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EU favours Corbyn 'deal' as a solution to the Brexit stalemate


Meeting: Taoiseach Leo Varadkar greets British Prime Minister Theresa May at Farmleigh House last night. Photo: Maxwells

Meeting: Taoiseach Leo Varadkar greets British Prime Minister Theresa May at Farmleigh House last night. Photo: Maxwells

Meeting: Taoiseach Leo Varadkar greets British Prime Minister Theresa May at Farmleigh House last night. Photo: Maxwells

There is growing support at EU level for the vision of Brexit being presented by the leader of the UK opposition, Labour's Jeremy Corbyn.

Long derided as a Eurosceptic and unelectable by many European leaders, Mr Corbyn is now being looked to as the man who could crack the Brexit impasse.

His proposal includes keeping the UK in a customs union with the EU, a move that would help ensure no return to a hard Border.

However, British Prime Minister Theresa May has made leaving the customs union a red-line issue.

Mrs May and Mr Varadkar had discussions over a three-course meal last night of salmon, fillet of beef and fruit and cheeses.

The one-on-one between the two leaders came at the request of the British government at the end of a week where Mrs May has travelled to Belfast and Brussels.

Her team were warned in advance by Irish officials that while they were happy to host her, any Brexit discussions could only be interpreted as "talk". Ireland negotiates its position through the EU taskforce led by Michel Barnier.

Mr Varadkar said the meeting was an opportunity "to share our perspectives and for us to listen to each other".

"There is much more that unites us than divides us and time is running short," he said.

Mrs May has still to outline exactly what "alternative arrangements" she wants to the backstop that she already agreed with the EU.

The prime minister is believed to have used last night's meeting to explain her desire for legally binding changes to the Brexit deal. This has been repeatedly ruled out in recent days by Mr Varadkar and a series of key EU leaders.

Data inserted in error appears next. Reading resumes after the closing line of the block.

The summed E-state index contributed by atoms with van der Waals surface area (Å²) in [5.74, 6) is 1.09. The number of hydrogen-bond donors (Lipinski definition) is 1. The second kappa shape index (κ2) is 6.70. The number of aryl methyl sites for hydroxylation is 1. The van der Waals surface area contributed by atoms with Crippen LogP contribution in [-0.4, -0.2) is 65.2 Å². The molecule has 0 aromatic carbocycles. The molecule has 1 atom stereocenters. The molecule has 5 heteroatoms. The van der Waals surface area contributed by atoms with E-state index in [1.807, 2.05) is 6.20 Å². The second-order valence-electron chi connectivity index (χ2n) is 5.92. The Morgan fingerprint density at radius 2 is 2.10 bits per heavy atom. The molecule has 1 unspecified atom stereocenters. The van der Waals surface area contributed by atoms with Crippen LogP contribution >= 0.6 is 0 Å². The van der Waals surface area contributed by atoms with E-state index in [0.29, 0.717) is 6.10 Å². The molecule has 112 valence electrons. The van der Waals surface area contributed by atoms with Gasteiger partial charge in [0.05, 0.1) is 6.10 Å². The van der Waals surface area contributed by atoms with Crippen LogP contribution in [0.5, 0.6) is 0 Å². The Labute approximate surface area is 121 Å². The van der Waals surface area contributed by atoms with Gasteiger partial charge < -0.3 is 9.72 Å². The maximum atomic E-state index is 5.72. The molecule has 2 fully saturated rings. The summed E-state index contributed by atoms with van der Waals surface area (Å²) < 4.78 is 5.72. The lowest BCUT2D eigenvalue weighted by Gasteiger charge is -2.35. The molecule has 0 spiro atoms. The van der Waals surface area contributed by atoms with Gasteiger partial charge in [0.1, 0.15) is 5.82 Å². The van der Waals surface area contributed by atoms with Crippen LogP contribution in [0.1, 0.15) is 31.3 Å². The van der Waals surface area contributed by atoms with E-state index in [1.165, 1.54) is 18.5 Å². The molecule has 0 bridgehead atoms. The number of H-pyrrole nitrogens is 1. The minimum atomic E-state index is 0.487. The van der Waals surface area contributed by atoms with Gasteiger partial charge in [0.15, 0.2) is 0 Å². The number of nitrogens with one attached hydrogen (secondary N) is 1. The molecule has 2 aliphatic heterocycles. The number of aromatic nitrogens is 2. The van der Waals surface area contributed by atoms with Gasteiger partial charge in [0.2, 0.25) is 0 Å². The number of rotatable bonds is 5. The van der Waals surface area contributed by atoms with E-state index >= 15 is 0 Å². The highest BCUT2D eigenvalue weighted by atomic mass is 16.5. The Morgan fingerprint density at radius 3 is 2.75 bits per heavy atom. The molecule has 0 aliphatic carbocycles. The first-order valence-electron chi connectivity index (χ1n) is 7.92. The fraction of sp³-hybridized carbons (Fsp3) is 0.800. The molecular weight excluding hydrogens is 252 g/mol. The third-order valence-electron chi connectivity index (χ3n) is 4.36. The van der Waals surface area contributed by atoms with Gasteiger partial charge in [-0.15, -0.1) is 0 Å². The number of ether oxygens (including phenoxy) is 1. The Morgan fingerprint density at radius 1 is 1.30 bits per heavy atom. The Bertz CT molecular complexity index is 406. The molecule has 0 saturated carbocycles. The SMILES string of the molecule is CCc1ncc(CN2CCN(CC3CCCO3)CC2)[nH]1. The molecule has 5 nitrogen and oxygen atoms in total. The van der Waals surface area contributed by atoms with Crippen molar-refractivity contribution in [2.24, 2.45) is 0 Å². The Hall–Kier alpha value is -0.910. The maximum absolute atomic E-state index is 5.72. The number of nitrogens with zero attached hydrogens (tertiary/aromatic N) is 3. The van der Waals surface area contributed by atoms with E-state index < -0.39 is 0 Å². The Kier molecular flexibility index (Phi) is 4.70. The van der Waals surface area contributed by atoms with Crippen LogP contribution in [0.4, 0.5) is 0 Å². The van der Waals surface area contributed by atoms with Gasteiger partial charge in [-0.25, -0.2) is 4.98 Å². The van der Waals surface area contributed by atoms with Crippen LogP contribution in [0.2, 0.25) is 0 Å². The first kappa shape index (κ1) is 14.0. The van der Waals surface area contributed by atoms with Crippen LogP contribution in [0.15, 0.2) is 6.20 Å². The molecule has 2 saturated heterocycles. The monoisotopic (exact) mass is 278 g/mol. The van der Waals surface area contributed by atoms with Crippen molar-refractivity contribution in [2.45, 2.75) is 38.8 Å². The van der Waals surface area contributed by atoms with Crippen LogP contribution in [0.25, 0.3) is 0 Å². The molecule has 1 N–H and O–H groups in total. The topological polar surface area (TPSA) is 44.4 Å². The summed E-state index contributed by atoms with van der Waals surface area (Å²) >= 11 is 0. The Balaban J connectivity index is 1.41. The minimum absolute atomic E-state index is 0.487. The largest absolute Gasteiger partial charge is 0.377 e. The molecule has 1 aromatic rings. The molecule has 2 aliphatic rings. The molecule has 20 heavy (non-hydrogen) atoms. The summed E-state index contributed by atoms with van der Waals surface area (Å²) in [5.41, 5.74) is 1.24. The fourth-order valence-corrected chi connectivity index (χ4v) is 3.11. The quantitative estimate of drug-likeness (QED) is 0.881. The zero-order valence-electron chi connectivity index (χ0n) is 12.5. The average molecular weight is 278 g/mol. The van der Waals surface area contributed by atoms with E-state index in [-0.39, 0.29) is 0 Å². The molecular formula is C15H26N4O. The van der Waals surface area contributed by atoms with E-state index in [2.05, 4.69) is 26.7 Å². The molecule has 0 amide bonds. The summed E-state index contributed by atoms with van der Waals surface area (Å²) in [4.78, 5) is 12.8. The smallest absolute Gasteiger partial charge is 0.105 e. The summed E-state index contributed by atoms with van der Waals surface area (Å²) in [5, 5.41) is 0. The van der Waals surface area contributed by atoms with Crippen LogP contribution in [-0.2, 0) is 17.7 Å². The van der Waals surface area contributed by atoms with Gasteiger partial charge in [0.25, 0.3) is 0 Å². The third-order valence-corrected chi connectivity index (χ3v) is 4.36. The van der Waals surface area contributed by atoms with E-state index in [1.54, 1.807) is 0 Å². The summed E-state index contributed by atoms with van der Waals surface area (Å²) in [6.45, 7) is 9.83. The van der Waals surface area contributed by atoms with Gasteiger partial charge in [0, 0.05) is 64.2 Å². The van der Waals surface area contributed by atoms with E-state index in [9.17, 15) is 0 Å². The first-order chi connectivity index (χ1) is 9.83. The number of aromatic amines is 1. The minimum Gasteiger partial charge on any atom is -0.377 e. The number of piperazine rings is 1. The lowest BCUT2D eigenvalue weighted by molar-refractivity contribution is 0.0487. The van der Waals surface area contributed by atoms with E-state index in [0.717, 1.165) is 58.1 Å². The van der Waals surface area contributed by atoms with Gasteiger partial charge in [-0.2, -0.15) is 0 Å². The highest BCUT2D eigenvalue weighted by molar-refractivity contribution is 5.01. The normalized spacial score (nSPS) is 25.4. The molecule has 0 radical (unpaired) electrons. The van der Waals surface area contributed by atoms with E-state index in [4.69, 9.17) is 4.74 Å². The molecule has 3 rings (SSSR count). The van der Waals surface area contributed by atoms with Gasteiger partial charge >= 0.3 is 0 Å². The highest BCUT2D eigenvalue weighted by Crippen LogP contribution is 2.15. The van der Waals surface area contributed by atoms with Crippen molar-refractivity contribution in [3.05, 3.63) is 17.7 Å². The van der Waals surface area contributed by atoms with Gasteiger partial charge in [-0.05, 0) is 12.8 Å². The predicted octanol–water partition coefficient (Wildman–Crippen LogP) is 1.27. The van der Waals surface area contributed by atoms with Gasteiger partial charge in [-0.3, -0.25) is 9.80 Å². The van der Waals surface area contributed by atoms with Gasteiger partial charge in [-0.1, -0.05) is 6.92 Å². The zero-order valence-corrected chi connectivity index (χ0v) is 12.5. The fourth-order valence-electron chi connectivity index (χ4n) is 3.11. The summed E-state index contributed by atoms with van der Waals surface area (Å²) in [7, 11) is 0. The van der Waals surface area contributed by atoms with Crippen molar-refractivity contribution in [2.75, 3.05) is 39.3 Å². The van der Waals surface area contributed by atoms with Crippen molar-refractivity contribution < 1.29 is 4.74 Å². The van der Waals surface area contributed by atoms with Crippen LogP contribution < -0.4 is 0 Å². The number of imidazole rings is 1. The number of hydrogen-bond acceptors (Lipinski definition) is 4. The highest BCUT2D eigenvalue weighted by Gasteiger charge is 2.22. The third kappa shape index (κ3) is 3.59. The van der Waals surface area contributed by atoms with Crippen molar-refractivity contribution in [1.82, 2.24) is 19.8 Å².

Mrs May argues that without tangible changes she will not be able to get a deal through the House of Commons.

After a gruelling week of rejections, her position is now being further undermined by EU diplomats who are privately discussing the virtues of proposals being tabled by her rival, Mr Corbyn.

The Labour leader has written to the prime minister with five demands he believes would help get a majority of MPs behind a deal.

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Sources believe that if any deal is to get through the UK parliament, it will need cross-party support.

"We are still very much in the party politics perspective. The only hope is that, at some point, the threat of 'no-deal' disruptions would mobilise minds in the UK," said an EU diplomat.

"For now, May is still looking at her own party rather than a nationwide consensus."

The EU says London agreeing to closer ties with the bloc after Brexit would give a clear path to avoiding the backstop ever being required.

Downing Street says it is studying Mr Corbyn's proposals but there "are obviously very considerable points of difference" with the prime minister's approach.

Staying in a customs union with the EU would limit the UK's ability to seal trade deals with other countries on its own. Mr Varadkar described the Corbyn plan as "very interesting".

"I think what Jeremy Corbyn has done is fleshed out a potential future relationship which is one that would mean a future relationship that is very close between the European Union and the United Kingdom, and I think in that regard they are very interesting," he said.

"But ultimately when dealing with these matters I deal with the democratically elected government of the United Kingdom and that is headed by prime minister May."

Speaking in Belfast, DUP deputy leader Nigel Dodds said Mr Corbyn's plan "doesn't have the support of his own party, obviously".

"The way to a majority for a deal in the United Kingdom is with the Conservative Party and the DUP," said Mr Dodds.

"I don't believe Theresa May is going to split her party in order to reach out to a Jeremy Corbyn who is going to find it difficult to bring his own party along and who can't be relied upon to deliver the Brexit which the prime minister believes people voted for."

Meanwhile, former Ukip leader and Brexit campaigner Nigel Farage has announced he will stand as a candidate for a new 'Brexit Party' to contest European Parliament elections if Britain's departure from the EU is stalled.

"The party was founded with my full support and with the intention of fighting the European elections on May 23 if Brexit has not been delivered by then," he said.

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